Engineering students at Johns Hopkins University have unveiled a prototype Ebola protective suit design that can be used to protect against various infectious diseases. The new design includes a coverall, hood and full body suit. Johns Hopkins says each product reduces the number of pieces required by current protocols, takes much less time to put on and remove, and cuts the number of potential contamination exposure points by nearly a third.
The suit includes a cooling system that helps to control humidity and overheating.
"The aim of our device is to extend the working time of health care workers in an Ebola Treatment Unit by increasing thermal comfort, and thus decrease the risk of heat-induced psychological and physiological impairments," the students who worked on the cooling system wrote in their final report.
Johns Hopkins formed an agreement with DuPont who is licensed to manufacturer the suit, which may be available yet this year.
Hand hygiene, PPE are effective practices against MERS
A descriptive study among 38 health care workers who treated a patient who contracted Middle East Respiratory Syndrome Coronavirus (MERS–CoV) was conducted to show if infection control best practices prove effective against MERS-CoV transmission. The study, conducted in Thailand, shows that 100 percent hand-hygiene compliance, using N95 respirators, performing respirator fit tests, and donning gowns, gloves, eye protection and caps can protect against MERS-CoV transmission in health care facilities.
The Department of Health & Human Services Assistant Secretary for Preparedness and Response (ASPR) called attention to the need for health care facilities to review safety plans in response to active-shooter events that are particular to each department.
Laura Kwinn Wolf, chief of the Critical Infrastructure Protection Branch, writes, “What would that response look like in your hospital? Your neonatal ICU? Your emergency department? Your infectious disease quarantine areas? How can you plan for a response that takes into account the special challenges throughout your hospital? And how can you make sure your staff knows what to do and is ready to act when seconds count?”
She lists several resources and planning guides to help health care facilities develop safety policies, and also calls on them to share effective strategies they have used in the field.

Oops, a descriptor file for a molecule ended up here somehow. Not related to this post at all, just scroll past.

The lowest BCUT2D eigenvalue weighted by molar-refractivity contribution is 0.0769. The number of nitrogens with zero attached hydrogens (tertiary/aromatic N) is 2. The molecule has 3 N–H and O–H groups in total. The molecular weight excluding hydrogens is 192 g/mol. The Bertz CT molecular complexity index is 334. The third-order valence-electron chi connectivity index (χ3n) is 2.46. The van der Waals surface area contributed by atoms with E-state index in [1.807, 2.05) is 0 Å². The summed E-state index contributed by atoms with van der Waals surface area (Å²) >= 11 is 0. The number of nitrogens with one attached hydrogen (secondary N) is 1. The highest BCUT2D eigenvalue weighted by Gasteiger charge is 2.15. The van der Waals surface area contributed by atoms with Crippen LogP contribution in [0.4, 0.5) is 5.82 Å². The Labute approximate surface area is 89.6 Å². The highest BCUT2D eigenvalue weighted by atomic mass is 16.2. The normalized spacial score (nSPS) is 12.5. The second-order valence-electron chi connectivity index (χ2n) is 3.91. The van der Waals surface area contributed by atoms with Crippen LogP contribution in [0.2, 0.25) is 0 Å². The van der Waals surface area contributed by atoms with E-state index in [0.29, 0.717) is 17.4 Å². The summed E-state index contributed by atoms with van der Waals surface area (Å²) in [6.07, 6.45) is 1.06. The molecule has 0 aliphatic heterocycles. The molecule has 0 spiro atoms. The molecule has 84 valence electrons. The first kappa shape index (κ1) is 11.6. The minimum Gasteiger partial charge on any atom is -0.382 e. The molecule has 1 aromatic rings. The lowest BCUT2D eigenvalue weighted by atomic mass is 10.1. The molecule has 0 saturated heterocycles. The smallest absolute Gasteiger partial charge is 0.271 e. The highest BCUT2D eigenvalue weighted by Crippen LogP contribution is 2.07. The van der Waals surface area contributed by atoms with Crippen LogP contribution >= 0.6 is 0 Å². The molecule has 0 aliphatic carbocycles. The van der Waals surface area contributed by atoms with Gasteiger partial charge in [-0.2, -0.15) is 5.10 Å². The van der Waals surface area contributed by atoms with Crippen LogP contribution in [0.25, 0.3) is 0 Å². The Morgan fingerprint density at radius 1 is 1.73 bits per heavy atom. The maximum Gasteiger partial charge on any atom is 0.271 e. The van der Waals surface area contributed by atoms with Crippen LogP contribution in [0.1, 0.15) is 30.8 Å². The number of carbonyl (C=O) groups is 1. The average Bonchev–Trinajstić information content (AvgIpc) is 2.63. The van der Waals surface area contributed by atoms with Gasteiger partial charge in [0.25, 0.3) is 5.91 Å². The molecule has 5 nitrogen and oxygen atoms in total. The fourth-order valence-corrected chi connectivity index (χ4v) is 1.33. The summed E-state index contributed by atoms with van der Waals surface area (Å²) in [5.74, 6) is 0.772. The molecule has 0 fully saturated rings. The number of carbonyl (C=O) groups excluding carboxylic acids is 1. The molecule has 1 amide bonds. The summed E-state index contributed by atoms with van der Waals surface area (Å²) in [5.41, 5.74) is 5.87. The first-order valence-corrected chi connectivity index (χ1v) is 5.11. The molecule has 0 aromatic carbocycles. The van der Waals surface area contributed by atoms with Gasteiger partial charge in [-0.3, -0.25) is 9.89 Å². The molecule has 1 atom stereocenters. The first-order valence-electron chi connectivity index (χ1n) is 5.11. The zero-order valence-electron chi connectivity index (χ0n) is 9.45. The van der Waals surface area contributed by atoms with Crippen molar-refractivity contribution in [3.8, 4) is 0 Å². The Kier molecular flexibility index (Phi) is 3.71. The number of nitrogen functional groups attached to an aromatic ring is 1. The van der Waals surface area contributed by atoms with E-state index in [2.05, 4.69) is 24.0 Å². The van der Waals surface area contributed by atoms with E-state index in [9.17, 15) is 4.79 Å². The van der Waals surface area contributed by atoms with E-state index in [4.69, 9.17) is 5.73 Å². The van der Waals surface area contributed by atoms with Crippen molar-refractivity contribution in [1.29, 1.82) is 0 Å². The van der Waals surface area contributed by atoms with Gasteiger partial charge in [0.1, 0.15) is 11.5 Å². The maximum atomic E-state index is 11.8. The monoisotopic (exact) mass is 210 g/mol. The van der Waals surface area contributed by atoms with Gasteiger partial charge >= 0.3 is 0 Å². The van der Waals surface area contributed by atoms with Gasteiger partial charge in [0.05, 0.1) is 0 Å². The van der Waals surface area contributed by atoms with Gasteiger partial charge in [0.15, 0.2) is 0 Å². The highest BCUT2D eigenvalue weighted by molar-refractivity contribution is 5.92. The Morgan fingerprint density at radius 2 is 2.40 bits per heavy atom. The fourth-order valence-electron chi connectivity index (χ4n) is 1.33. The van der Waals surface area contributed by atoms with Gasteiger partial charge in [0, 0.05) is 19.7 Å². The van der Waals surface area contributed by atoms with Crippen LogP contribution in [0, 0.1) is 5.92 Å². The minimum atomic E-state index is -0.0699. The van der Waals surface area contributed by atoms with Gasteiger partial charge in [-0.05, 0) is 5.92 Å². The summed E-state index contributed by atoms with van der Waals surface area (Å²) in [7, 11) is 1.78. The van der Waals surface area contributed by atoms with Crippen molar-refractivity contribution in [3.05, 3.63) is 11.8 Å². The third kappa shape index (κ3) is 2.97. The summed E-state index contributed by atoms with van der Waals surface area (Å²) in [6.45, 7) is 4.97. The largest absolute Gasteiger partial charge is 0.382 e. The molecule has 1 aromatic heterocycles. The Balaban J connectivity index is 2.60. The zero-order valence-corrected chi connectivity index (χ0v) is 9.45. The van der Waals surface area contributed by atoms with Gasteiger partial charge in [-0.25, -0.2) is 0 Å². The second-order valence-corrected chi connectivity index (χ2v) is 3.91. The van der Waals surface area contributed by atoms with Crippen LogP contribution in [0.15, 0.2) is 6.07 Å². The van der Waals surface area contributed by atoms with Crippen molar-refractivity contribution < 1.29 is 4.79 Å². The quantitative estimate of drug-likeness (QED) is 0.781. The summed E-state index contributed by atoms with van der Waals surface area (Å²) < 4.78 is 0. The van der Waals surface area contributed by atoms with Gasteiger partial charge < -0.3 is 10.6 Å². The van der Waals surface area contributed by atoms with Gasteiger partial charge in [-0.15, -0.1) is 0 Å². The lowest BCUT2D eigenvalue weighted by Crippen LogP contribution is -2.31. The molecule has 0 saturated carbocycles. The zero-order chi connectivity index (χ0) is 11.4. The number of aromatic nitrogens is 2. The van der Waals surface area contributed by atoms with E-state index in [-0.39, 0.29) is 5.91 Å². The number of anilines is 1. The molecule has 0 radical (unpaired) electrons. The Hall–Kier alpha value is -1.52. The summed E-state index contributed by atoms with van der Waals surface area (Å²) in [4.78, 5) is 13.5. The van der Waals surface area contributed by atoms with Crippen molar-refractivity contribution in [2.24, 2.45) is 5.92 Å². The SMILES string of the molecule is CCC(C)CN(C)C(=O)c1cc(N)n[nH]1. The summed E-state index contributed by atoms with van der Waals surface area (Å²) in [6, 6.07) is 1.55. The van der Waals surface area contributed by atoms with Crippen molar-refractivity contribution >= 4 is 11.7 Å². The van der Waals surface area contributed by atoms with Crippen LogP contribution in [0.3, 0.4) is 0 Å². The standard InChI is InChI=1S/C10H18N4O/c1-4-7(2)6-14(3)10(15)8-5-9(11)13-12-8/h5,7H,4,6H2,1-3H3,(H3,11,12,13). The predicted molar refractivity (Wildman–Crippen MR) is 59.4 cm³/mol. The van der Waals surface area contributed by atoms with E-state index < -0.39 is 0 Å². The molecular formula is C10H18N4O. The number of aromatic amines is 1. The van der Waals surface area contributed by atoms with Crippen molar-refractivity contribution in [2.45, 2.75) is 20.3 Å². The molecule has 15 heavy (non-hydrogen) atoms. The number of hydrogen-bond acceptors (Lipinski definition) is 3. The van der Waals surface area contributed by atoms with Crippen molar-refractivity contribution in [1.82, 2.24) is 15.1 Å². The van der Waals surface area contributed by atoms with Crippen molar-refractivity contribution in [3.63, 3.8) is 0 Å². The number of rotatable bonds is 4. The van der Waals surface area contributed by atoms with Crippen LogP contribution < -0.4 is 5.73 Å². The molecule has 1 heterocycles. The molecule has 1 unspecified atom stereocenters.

The Centers for Disease Control and Prevention (CDC) released its response plan for the first locally acquired cases of Zika virus infection in the continental United States and Hawaii. Most of the plan focuses on response activities that would occur after locally acquired Zika virus transmission has been identified. The CDC says the response activities outlined in the plan are based on currently available knowledge about Zika virus and its transmission, and that these activities may change as more is learned about it.
The plan calls for engaging a wide variety of stakeholders (e.g., health care providers, vector control organizations, medical associations, school associations, private enterprise) to assist with community preparedness and education.
Samples taken from 109 professional and personal mobile phones of health care workers showed virus RNA on 38.5 percent of the phones. The presence of virus RNA was significantly associated with phones from the pediatric health care workers. Because mobile phones are routinely used in hospitals, even during care, and can host virus RNA, researchers of the study encourage frequent hand hygiene before and after mobile phone use, along with frequent cleaning of the devices.
The International Association for Healthcare Security & Safety (IAHSS) recently launched a newly updated 2016 Certified Healthcare Protection Administrator (CHPA) certification examination, a new Basic certification examination, and the release of the 6th edition of the Basic Training Manual for Healthcare Security Officers.
The news initially was reported at the general meeting of the IAHSS membership at its May 22–25 Annual Conference & Exhibition in Charlotte, N.C.
Researchers at Nippon Medical School in Japan say there is clear evidence that the gloves of health care workers can contaminate hospital surfaces with bacteria.
Nitrile examination gloves were inoculated with specific microorganisms. The contaminated gloves were touched to a sterilized polypropylene surface. Then, the number of viable bacteria on the polypropylene surface was quantified. Acinetobacter baumannii remained on the polypropylene surface. In contrast, Escherichia coli, Klebsiella pneumoniae and Pseudomonas aeruginosa were not detected on the polypropylene surface. Antibiotic sensitivity of bacteria had no consistent effect on survival on the polypropylene surface.
“Infection control is a priority for all hospitals to reduce the spread of HCAIs [health care-associated infections],” said study author Sae Otani, a master course student at Bunkyo Gakuin University, “Gloving is recommended as a barrier protection for health care workers to reduce the risk of contamination during contact with infectious sputum, urine and body fluids,” she said. However, failure to change or remove contaminated gloves carries a high-risk of health care-associated pathogen transmission.